On April 14, the day before the OpenStack Summit in Portland began, the OpenStack Foundation Board held an all-day, in-person meeting. Like all of our board meetings, the agenda was packed solid.
After our meetings, the goal is for Jonathan to post a summary to the mailing list (like this one) and I try and follow up with a longer blog post with a bit more commentary. For a bunch of reasons, we’ve let things slide this time, but here’s my attempt at a summary anyway. It’s been a while since the meeting, so a lot of the details are pretty vague at this point.
One thing I really liked about the meeting was that we had chairs set up so that anyone who wished to attend the meeting and listen were welcome to do so. With so many stackers already in town for the summit, it really was a great opportunity to open the workings of the board to anyone interested.
The first meaty item on the agenda was an update from Joshua McKenty on the progress of the board’s Transparency Committee.
We began by discussing Nick Barcet’s efforts to choose and implement a document management system for the board. OwnCloud, Google Drive, Dropbox and github have all been considered. Google Drive and Dropbox would not be accessible by all board members. It was noted that the Foundation staff will also require a document management system and we might be able to use the same system for both use cases. Conclusion was for Nick and Monty to see if the OpenStack Infrastructure team could host OwnCloud for this purpose.
Next we discussed the transparency policy which Lauren Sell and Mark Radcliffe have been working on. The core concern is how to balance the need for having a culture of transparency and openness with the need for some information (like legal or personnel matters) to be kept confidential. The general approach discussed was having the board’s mailing list open, but confidential information would be shared via private documents in a document management system that could be referred to in mailing list posts. The distinction between confidential and embargoed information was discussed and it was agreed that embargoed information should have a disclosure date associated with it.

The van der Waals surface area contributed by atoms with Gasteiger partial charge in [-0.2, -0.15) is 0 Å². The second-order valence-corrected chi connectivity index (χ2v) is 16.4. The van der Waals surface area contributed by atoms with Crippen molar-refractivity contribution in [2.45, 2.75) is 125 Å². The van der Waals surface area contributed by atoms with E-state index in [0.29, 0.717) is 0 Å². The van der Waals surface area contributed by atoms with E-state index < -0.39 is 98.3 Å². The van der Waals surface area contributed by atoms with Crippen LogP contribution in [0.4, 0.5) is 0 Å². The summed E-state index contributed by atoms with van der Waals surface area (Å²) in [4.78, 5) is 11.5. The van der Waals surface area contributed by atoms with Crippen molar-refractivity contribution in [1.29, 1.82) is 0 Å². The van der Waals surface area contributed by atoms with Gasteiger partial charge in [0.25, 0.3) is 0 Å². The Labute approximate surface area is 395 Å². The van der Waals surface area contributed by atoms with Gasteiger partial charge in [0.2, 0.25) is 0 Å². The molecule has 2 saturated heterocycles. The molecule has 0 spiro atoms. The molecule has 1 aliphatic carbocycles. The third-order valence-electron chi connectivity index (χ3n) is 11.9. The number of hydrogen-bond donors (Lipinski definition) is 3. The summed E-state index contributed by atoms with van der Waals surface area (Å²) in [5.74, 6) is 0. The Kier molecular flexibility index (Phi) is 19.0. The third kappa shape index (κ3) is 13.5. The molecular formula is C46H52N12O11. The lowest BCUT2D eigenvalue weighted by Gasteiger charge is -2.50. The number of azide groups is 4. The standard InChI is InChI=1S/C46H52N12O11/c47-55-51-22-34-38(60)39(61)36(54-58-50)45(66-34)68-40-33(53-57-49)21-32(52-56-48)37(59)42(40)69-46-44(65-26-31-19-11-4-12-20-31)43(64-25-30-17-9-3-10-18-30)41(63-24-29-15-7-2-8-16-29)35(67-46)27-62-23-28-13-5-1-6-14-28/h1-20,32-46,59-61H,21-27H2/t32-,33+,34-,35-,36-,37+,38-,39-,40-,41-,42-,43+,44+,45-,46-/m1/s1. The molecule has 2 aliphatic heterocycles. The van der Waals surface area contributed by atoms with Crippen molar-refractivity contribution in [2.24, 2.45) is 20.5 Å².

There was also a brief discussion on the possibility of having a transparency ombudsman. This would be a person trusted by the community with whom complaints related to transparency could be raised. It was felt this could be a duty of a foundation employee, if that individual had already established the reputation for trustworthiness and independence required.
2013 Individual Director Elections
Next up, Rob Hirschfeld led a discussion on possible changes to the election process in time for the 2013 Individual Director elections.
We began by discussing how we would go about making any required changes to the bylaws. It was recognized that we would need a firm proposal to be made to the board in August so that notice could be given in September of a vote in October in time for the elections in November.
It was also noted that a bylaws change would require a majority vote of the individual members with a voter turnout of 25%. For reference, we had a 28% turnout at the previous election.
We also briefly discussed the potential objectives for any changes to the elections process but avoided going deep on this because of the limited time available on the agenda.
Legal Affairs Committee
Next on the agenda was a discussion (led by me) about the Legal Affairs Committee.
The main concern I raise was the project (or the “Technical Community and Committee”, as I called it) needed the support of subject matter experts when dealing with the kind of legal issues regularly encountered by all open-source projects, particularly in the area of copyright and licensing. I proposed Richard Fontana’s idea that, rather than depending exclusively on the Legal Affairs Committee or the Foundation’s legal counsel for help with such matters, we would create a legal-discuss mailing list where any subject matter experts could contribute to resolving issues raise by the technical community. The idea was that we would also have a FAQ wiki page to document any conclusions reache on the list. There was some discussion about whether opinions expressed on the list could be construed as legal advice and it was agreed to put in place disclaimers to avoid that perception.
We also discussed whether the description of scope of the Legal Affairs Committee in the bylaws could be improved and whether the strict five member limit in the bylaws was really such a good idea. It was agreed that I would work with Alice King to see if we can address those issues.
(Again for the record, Alice and I had a productive discussion and we put together the Legal Affairs Committee wiki page to at least ensure the committee’s scope, membership and progress could be properly documented.)